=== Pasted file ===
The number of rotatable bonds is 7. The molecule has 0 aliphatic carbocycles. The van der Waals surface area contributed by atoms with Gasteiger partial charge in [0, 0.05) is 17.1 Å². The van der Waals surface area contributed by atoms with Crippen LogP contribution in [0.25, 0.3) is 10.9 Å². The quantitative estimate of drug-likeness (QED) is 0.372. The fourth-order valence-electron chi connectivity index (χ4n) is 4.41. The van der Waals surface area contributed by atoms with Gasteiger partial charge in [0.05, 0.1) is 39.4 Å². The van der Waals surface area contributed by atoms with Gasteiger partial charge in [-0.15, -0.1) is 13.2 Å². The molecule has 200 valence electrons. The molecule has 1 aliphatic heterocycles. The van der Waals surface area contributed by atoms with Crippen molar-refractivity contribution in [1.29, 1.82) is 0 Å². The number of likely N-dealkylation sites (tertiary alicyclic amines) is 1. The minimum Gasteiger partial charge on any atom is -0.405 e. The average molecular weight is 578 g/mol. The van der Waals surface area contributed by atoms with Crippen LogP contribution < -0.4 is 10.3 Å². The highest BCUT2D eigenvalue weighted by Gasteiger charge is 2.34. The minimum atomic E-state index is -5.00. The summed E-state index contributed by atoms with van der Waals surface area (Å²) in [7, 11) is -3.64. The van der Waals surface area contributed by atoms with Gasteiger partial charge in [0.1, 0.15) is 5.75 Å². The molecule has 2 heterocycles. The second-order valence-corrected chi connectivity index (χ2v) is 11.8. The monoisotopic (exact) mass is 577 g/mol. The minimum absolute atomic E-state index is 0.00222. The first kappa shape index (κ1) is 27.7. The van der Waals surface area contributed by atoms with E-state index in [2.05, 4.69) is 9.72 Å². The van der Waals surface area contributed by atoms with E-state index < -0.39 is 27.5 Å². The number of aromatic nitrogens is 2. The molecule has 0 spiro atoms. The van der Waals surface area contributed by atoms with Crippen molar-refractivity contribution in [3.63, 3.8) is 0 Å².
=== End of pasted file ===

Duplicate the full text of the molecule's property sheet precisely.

The number of rotatable bonds is 7. The molecule has 0 aliphatic carbocycles. The van der Waals surface area contributed by atoms with Gasteiger partial charge in [0, 0.05) is 17.1 Å². The van der Waals surface area contributed by atoms with Crippen LogP contribution in [0.25, 0.3) is 10.9 Å². The quantitative estimate of drug-likeness (QED) is 0.372. The fourth-order valence-electron chi connectivity index (χ4n) is 4.41. The van der Waals surface area contributed by atoms with Gasteiger partial charge in [0.05, 0.1) is 39.4 Å². The van der Waals surface area contributed by atoms with Gasteiger partial charge in [-0.15, -0.1) is 13.2 Å². The molecule has 200 valence electrons. The molecule has 1 aliphatic heterocycles. The van der Waals surface area contributed by atoms with Crippen molar-refractivity contribution in [1.29, 1.82) is 0 Å². The number of likely N-dealkylation sites (tertiary alicyclic amines) is 1. The minimum Gasteiger partial charge on any atom is -0.405 e. The average molecular weight is 578 g/mol. The van der Waals surface area contributed by atoms with Crippen LogP contribution < -0.4 is 10.3 Å². The highest BCUT2D eigenvalue weighted by Gasteiger charge is 2.34. The minimum atomic E-state index is -5.00. The summed E-state index contributed by atoms with van der Waals surface area (Å²) in [7, 11) is -3.64. The van der Waals surface area contributed by atoms with Gasteiger partial charge in [0.1, 0.15) is 5.75 Å². The molecule has 2 heterocycles. The second-order valence-corrected chi connectivity index (χ2v) is 11.8. The monoisotopic (exact) mass is 577 g/mol. The minimum absolute atomic E-state index is 0.00222. The first kappa shape index (κ1) is 27.7. The van der Waals surface area contributed by atoms with E-state index in [2.05, 4.69) is 9.72 Å². The van der Waals surface area contributed by atoms with E-state index < -0.39 is 27.5 Å². The number of aromatic nitrogens is 2. The molecule has 0 spiro atoms. The van der Waals surface area contributed by atoms with Crippen molar-refractivity contribution in [3.63, 3.8) is 0 Å².